5 Evolving Workers’ Comp Losses in the Cannabis Industry

Like many industries, one work injury risk for the cannabis industry is struggling to find qualified drivers, which creates safety issues.
By: | September 12, 2022

The types of workplace injuries experienced in the cannabis industry can vary according to the size of an operation, the extent to which it is vertically integrated or not, and which segment of the industry is its focus.

By and large, they are not too different from similar industries, like vineyards, which have a similar mix of agriculture, processing, distribution and retail.

The types of injuries can vary according to the size of an operation, the extent to which it is vertically integrated or not, and which segment of the industry is its focus. Here are five of the most common.

1) Repetitive Stress

Repetitive motion exposures can arise in processing and packing operations, as well as on the retail end, but they can vary by the company’s size and heterogeneity.

“Typically, if you’re doing a repetitive task and you have the manpower, you can rotate employees through different positions to break it up, use different muscle groups for different tasks,” said Win Williams, senior vice president and risk services lead for HUB International’s cannabis specialty practice.

“In a smaller company, if they have to wear a ton of hats and they’re doing different roles, that job rotation is built in, basically. For the larger companies, if they’re sitting at a rolling table or a trimming table all day every day, then the company does have to be mindful of that and take proactive steps to get some sort of job rotation. And that helps not only from an ergo stand standpoint, but also from a cross training standpoint, too, so they can be a little more nimble with their staff.

2) Burns and Cuts

Cannabis manufacturing includes extracting essences for processed products as well as trimming and preparing the plants for packaging.

“On the manufacturing side, doing the extraction, burns in the workplace, whether it’s from butane or what have you, we’ve seen loss activity there,” said Cameron Ward, vice president commercial programs, who runs the workers comp department at CannGen Insurance Services, LLC.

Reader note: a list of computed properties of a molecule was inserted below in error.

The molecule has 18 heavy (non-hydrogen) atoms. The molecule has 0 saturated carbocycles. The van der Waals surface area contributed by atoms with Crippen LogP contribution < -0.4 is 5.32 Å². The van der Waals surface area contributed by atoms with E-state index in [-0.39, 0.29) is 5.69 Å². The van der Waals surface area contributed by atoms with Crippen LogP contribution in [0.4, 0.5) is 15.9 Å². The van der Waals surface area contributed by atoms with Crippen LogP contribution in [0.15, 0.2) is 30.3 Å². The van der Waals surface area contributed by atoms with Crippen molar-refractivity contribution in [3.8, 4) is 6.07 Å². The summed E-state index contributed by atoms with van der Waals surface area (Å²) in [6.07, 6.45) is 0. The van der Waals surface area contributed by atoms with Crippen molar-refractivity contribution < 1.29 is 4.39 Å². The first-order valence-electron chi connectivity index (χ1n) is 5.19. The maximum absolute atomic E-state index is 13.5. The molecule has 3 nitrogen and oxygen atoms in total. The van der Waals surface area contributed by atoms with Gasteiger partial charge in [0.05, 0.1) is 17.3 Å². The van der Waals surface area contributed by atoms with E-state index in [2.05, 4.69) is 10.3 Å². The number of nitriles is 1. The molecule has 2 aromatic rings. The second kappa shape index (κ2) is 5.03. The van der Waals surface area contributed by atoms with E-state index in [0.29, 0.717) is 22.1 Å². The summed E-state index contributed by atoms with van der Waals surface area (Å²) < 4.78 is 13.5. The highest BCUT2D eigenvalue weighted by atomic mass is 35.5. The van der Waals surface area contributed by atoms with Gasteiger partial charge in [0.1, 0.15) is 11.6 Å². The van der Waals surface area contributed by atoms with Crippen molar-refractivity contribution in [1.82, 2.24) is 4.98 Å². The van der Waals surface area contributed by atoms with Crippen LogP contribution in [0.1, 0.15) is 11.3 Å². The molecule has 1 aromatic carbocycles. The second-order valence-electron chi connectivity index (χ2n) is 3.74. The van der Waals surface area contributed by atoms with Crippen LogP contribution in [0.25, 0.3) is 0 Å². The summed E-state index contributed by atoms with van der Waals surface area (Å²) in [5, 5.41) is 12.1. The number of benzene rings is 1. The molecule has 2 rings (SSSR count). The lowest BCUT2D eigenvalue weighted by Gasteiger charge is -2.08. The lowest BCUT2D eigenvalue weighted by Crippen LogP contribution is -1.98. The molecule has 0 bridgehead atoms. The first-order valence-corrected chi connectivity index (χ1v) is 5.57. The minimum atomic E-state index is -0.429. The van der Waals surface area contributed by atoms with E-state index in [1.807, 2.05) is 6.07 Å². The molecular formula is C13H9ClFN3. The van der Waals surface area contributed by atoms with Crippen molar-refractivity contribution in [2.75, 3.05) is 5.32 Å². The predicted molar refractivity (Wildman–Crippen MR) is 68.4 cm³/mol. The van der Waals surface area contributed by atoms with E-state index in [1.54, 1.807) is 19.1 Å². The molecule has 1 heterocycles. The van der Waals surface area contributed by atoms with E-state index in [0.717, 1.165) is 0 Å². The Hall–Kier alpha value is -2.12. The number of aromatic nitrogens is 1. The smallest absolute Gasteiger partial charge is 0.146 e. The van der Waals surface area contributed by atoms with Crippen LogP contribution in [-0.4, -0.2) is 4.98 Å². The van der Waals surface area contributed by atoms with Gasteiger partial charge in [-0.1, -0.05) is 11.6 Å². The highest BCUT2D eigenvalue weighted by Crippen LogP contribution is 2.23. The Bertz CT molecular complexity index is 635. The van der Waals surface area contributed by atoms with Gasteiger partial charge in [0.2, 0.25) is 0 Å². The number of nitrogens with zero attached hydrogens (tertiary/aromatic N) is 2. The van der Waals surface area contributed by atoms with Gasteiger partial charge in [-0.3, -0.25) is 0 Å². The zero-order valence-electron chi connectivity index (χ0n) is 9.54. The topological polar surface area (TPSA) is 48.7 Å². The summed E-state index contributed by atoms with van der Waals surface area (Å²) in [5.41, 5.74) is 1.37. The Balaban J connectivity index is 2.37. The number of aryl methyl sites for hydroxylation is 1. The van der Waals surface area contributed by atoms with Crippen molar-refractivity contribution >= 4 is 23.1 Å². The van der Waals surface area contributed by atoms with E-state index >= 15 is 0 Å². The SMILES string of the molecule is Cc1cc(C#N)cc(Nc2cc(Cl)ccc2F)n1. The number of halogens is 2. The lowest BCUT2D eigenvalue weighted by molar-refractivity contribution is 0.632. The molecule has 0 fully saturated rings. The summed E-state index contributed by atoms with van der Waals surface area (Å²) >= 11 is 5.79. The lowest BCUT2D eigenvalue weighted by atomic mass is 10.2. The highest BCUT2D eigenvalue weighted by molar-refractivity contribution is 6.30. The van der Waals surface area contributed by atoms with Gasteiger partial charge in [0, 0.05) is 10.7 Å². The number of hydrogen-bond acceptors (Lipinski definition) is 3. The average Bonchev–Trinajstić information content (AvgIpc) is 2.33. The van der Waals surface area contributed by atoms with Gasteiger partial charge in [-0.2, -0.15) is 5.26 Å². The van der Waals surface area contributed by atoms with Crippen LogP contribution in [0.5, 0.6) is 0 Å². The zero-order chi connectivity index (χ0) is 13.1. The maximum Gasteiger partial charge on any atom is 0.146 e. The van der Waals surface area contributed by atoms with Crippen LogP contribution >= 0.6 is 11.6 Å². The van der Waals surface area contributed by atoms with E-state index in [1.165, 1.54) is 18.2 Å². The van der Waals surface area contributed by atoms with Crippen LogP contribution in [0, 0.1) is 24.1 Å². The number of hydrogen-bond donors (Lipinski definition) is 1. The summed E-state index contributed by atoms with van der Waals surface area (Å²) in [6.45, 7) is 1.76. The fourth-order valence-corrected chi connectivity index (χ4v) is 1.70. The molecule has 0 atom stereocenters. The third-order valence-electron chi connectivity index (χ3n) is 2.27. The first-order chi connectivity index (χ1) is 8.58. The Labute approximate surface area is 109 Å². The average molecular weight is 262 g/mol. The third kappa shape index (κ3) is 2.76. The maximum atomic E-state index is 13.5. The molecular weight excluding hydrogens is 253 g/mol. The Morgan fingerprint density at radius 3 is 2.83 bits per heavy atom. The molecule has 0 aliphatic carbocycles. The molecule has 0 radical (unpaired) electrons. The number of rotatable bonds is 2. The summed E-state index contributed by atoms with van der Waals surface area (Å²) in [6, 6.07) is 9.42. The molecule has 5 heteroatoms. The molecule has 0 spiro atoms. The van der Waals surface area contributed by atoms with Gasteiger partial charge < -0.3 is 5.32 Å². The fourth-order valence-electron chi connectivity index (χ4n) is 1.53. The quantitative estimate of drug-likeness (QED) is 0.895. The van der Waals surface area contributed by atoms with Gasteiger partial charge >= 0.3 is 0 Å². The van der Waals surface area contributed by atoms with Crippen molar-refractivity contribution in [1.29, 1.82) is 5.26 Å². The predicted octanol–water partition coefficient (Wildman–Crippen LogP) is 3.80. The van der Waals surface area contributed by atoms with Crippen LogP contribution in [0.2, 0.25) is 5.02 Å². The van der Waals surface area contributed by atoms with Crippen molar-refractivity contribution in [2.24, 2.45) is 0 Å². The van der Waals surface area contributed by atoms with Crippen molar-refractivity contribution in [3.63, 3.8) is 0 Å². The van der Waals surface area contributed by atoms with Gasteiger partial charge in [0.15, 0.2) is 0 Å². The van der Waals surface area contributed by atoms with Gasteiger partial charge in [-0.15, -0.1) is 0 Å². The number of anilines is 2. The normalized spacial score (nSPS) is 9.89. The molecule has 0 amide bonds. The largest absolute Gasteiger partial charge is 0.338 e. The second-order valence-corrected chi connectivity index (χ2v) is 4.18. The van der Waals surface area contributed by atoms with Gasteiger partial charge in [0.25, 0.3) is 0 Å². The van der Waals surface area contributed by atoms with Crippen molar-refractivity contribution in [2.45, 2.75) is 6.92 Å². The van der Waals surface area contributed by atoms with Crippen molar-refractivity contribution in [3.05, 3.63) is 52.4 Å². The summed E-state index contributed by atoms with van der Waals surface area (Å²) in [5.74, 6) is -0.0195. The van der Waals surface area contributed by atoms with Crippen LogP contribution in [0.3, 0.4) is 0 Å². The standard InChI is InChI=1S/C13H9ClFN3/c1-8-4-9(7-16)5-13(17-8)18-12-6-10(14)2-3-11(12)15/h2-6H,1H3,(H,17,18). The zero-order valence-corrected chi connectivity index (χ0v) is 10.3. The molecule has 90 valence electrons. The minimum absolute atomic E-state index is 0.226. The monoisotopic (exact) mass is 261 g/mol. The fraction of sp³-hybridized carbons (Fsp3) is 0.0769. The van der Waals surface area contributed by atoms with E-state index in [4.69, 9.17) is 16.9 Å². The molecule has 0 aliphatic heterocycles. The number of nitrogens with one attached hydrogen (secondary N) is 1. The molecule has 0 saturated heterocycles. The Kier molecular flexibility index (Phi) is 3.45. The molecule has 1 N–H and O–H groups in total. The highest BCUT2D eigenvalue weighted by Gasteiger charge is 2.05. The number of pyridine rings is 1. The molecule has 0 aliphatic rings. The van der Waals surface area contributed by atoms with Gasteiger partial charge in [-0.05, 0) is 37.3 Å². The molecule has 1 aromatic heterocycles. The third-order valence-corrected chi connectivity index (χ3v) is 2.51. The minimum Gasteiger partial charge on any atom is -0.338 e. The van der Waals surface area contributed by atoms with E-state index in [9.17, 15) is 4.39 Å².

“Then you get the everyday bumps and bruises and cuts from handling flower.”

3) Ergonomics

“Ergo injuries pop up on loss runs fairly frequently,” said Williams, who sees it most prominently among growers.

“Certainly, there are some unique challenges on the growing operations. There could be a lot of ergonomic exposures such as lifting and carrying bags of grow media or pushing large trays of plants from where one area of the grow facility to another.”

4) Transportation

As with many industries, the cannabis industry is struggling to find driver. “It’s very hard to find good drivers these days,” said Williams. “But if a company doesn’t take the time to carefully screen the drivers, they may be hiring unsafe drivers, which could lead to a crash resulting in injuries, property damage, loss of product, all kinds of things. The take-away is, even though it’s a difficult time to find drivers, screen applicants carefully so you’re not hiring a future problem.”

Ward agreed” “We’ve seen a lot on the transportation front. Whether they’re using company vehicles or self-owned vehicles, there’s a lot of activity in the general market of the B2C delivery, direct to the consumer, where they’re basically operating as Uber Eats, drivers delivering your cannabis. We’ve seen some losses there.”

5) Workplace Violence

There is no indication that workplace violence is any more prevalent in the cannabis industry than in any other, but it is an increasingly common concern.

“In the last couple of years, it’s been very tumultuous, with the civil unrest, the mask mandates, vaccinations, all that stuff,” said Jay Virdi, chief sales officer for the cannabis specialty practice group at HUB North America.

“And with the newness of this industry, especially in different states that are kind of starting their cannabis journey, this is all a learning curve.”

Williams pointed out that procedures for dealing with it may not be as fully developed as in more established workplaces.

“It’s one thing to have cameras and guards,” Williams said, “but if they don’t have internal protocols to address an employee harassing another employee or an employee making a threat of violence, if they don’t have an internal process on having those threats reported to HR … and then following up by doing an investigation, making sure they’re credible and if they are credible, how do you handle those threats?” &

Jon McGoran is a magazine editor based outside of Philadelphia. He can be reached at [email protected].

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